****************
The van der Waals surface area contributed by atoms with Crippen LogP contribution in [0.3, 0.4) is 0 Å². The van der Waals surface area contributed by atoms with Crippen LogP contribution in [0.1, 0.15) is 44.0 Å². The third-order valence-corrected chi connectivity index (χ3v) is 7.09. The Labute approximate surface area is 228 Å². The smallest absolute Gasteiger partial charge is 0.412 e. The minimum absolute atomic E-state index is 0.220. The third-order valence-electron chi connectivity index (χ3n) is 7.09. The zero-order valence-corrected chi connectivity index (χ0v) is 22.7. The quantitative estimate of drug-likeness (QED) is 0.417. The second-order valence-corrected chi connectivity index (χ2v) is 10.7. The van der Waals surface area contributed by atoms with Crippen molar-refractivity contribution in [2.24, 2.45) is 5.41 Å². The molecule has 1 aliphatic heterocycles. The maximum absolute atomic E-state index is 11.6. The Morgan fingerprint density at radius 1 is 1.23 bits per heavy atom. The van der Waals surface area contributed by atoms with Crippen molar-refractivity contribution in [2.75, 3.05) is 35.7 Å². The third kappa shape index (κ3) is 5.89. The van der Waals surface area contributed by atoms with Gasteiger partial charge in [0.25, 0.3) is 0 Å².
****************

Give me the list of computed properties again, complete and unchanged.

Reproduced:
The van der Waals surface area contributed by atoms with Crippen LogP contribution in [0.3, 0.4) is 0 Å². The van der Waals surface area contributed by atoms with Crippen LogP contribution in [0.1, 0.15) is 44.0 Å². The third-order valence-corrected chi connectivity index (χ3v) is 7.09. The Labute approximate surface area is 228 Å². The smallest absolute Gasteiger partial charge is 0.412 e. The minimum absolute atomic E-state index is 0.220. The third-order valence-electron chi connectivity index (χ3n) is 7.09. The zero-order valence-corrected chi connectivity index (χ0v) is 22.7. The quantitative estimate of drug-likeness (QED) is 0.417. The second-order valence-corrected chi connectivity index (χ2v) is 10.7. The van der Waals surface area contributed by atoms with Crippen molar-refractivity contribution in [2.24, 2.45) is 5.41 Å². The molecule has 1 aliphatic heterocycles. The maximum absolute atomic E-state index is 11.6. The Morgan fingerprint density at radius 1 is 1.23 bits per heavy atom. The van der Waals surface area contributed by atoms with Crippen molar-refractivity contribution in [2.75, 3.05) is 35.7 Å². The third kappa shape index (κ3) is 5.89. The van der Waals surface area contributed by atoms with Gasteiger partial charge in [0.25, 0.3) is 0 Å².